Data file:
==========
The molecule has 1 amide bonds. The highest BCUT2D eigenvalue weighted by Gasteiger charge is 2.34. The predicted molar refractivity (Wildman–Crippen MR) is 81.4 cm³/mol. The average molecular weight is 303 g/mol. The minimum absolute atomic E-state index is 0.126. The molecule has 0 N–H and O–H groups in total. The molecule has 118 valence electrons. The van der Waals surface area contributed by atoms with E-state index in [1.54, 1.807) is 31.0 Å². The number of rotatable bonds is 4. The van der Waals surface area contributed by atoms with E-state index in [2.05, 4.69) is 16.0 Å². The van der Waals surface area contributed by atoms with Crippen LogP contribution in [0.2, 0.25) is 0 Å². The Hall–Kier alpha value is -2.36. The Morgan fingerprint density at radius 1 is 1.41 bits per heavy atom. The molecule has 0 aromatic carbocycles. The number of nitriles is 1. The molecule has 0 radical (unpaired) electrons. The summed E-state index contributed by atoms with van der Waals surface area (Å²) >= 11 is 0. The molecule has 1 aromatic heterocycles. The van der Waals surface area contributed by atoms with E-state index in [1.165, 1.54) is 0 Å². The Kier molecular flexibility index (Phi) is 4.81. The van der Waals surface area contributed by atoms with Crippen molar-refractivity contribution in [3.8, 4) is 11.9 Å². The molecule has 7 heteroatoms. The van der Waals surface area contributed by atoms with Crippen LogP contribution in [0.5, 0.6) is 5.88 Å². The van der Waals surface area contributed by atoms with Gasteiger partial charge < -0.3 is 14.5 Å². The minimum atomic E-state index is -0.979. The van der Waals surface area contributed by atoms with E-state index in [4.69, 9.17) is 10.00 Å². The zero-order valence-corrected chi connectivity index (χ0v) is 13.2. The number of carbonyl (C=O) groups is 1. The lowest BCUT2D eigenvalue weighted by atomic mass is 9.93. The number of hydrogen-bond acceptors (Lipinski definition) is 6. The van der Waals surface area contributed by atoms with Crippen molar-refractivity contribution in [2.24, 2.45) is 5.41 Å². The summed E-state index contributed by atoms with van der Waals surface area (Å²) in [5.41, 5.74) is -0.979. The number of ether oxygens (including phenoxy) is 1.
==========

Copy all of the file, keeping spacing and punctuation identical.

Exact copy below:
The molecule has 1 amide bonds. The highest BCUT2D eigenvalue weighted by Gasteiger charge is 2.34. The predicted molar refractivity (Wildman–Crippen MR) is 81.4 cm³/mol. The average molecular weight is 303 g/mol. The minimum absolute atomic E-state index is 0.126. The molecule has 0 N–H and O–H groups in total. The molecule has 118 valence electrons. The van der Waals surface area contributed by atoms with E-state index in [1.54, 1.807) is 31.0 Å². The number of rotatable bonds is 4. The van der Waals surface area contributed by atoms with E-state index in [2.05, 4.69) is 16.0 Å². The van der Waals surface area contributed by atoms with Crippen LogP contribution in [0.2, 0.25) is 0 Å². The Hall–Kier alpha value is -2.36. The Morgan fingerprint density at radius 1 is 1.41 bits per heavy atom. The molecule has 0 aromatic carbocycles. The number of nitriles is 1. The molecule has 0 radical (unpaired) electrons. The summed E-state index contributed by atoms with van der Waals surface area (Å²) >= 11 is 0. The molecule has 1 aromatic heterocycles. The van der Waals surface area contributed by atoms with E-state index in [1.165, 1.54) is 0 Å². The Kier molecular flexibility index (Phi) is 4.81. The van der Waals surface area contributed by atoms with Crippen molar-refractivity contribution in [3.8, 4) is 11.9 Å². The molecule has 7 heteroatoms. The van der Waals surface area contributed by atoms with Crippen LogP contribution in [0.5, 0.6) is 5.88 Å². The van der Waals surface area contributed by atoms with Gasteiger partial charge < -0.3 is 14.5 Å². The minimum atomic E-state index is -0.979. The van der Waals surface area contributed by atoms with E-state index in [4.69, 9.17) is 10.00 Å². The zero-order valence-corrected chi connectivity index (χ0v) is 13.2. The number of carbonyl (C=O) groups is 1. The lowest BCUT2D eigenvalue weighted by atomic mass is 9.93. The number of hydrogen-bond acceptors (Lipinski definition) is 6. The van der Waals surface area contributed by atoms with Crippen molar-refractivity contribution in [2.24, 2.45) is 5.41 Å². The summed E-state index contributed by atoms with van der Waals surface area (Å²) in [5.41, 5.74) is -0.979. The number of ether oxygens (including phenoxy) is 1.